Visiting a small picturesque town in the heart of Scottish Perthshire.
A common way to reach Dunkeld is to cross the Tay river by a stone-built bridge from 1809.
It builds excitement that lasts, as the town is like a journey into the past.
Settlement here has been documented since the Iron Age; however, a war in 1689 devastated most of it, so plenty of the buildings are from the late 17th and 18th-century. Then, the time here kind of stopped, so it happened that nowadays, it is among the most complete 18th-century country towns in Scotland. There is no glossy shopping centre, highrises; only the cars parked all over are a constant reminder of which century is now.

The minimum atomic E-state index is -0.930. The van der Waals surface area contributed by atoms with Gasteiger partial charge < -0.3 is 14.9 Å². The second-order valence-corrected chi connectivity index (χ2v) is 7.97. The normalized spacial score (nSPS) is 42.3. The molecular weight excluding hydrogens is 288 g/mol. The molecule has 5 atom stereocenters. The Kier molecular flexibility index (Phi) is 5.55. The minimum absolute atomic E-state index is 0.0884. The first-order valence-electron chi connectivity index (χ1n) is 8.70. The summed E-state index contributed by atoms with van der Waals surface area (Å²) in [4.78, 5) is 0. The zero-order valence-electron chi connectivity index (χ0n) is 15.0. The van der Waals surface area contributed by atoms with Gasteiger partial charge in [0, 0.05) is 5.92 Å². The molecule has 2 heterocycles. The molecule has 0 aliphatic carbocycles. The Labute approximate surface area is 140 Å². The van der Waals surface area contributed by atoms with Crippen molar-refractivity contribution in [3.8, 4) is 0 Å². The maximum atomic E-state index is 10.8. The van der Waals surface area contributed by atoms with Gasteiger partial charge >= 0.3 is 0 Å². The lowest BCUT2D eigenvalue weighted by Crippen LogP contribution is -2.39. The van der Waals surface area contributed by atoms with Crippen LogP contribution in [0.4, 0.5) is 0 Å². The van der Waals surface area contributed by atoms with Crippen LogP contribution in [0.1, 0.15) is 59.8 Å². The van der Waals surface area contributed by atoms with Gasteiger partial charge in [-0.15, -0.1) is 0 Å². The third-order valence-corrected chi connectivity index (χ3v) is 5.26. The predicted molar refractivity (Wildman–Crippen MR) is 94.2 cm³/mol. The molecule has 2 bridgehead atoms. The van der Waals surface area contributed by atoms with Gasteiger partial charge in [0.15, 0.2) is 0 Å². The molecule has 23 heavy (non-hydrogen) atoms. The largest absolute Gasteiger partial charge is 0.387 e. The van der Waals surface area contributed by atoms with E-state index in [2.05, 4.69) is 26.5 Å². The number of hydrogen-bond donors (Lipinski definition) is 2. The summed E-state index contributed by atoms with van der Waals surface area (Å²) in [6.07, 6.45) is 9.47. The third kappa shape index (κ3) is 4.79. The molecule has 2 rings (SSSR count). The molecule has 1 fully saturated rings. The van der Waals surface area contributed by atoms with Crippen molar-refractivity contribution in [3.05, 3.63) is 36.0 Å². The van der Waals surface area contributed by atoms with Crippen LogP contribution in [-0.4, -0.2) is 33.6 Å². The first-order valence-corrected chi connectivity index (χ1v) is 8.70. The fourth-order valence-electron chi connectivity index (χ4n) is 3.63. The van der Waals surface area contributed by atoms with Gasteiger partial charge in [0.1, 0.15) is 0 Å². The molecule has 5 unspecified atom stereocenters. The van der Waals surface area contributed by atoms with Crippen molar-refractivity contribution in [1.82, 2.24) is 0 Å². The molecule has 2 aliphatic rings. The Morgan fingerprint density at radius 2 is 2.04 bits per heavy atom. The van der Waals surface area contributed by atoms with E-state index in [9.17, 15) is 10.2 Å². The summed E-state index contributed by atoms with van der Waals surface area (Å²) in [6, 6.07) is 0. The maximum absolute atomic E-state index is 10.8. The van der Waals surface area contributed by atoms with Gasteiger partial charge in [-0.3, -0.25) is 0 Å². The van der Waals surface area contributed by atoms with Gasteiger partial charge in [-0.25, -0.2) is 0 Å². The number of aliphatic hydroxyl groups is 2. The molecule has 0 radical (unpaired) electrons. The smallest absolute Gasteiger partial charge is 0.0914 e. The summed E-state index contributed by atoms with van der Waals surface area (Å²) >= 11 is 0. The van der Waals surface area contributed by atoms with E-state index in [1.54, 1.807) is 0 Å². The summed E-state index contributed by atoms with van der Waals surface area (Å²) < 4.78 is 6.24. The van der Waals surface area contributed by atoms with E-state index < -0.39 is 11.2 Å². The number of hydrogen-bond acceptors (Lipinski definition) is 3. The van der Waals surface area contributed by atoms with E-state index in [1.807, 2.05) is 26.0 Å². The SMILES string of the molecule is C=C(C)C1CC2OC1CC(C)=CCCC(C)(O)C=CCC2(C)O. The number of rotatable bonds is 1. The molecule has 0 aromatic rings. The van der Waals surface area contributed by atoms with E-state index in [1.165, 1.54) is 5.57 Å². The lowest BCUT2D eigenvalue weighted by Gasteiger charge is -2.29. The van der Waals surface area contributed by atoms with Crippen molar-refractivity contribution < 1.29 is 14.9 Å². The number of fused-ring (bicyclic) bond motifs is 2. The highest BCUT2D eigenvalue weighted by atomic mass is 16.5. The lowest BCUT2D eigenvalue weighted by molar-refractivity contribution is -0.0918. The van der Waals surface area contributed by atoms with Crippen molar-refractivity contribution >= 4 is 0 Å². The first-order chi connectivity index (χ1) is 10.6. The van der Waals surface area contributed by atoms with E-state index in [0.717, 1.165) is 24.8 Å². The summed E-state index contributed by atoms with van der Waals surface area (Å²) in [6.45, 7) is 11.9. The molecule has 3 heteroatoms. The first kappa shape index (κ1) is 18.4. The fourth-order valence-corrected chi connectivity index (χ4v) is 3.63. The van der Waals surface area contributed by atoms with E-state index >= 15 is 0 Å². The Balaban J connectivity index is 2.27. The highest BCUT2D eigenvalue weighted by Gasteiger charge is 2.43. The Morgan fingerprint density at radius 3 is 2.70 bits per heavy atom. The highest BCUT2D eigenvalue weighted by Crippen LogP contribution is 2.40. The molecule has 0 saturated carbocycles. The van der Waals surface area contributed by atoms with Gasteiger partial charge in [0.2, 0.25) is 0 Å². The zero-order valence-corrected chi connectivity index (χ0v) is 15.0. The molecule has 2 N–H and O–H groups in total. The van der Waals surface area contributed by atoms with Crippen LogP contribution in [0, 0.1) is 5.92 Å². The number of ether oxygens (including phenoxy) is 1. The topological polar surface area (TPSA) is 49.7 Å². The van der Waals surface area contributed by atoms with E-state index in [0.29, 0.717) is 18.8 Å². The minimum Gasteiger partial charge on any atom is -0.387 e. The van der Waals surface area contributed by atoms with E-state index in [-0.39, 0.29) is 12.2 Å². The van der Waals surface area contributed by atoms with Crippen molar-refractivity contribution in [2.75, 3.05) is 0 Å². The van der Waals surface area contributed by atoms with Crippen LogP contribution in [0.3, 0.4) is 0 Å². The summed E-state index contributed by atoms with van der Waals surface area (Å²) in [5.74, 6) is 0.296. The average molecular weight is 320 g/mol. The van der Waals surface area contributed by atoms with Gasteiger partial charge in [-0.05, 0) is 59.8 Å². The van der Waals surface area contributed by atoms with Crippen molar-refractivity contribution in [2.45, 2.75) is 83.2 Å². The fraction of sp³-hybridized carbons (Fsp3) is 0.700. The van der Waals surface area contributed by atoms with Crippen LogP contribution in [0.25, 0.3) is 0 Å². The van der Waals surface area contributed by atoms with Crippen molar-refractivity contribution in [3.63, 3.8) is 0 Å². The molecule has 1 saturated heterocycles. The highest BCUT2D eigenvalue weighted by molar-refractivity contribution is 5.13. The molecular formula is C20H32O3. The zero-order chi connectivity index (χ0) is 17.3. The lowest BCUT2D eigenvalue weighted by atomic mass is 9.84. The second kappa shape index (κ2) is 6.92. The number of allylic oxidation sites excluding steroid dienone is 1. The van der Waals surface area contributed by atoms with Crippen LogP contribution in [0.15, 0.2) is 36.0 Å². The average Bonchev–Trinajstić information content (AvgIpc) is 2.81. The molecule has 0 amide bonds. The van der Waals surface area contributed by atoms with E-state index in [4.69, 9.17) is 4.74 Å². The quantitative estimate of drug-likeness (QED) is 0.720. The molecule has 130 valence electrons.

Old houses with cosy cafes, fish restaurants and gift shops accompany the main local point of interest, the Dunkeld cathedral, dating from the 13th Century.
While half of it is still in use, the other turned into ruins following heavy damage caused during the 1560 Reformation. It makes for a romantic setting.
All together, the town forms a rather pretty unit. And it doesn't end there; the surrounding countryside is impressive nonetheless.
Dunkeld is enclosed with neat rolling hills topped with beautiful woods.
West of the town is the Craigvinean Forest, boasting some of the tallest trees in Scotland. Moreover, these forests are full of cool streams (both literally and figuratively).
..and as these run down the mentioned hills, they often form charming waterfalls:
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Published by: Jakub Stepanovic in Stories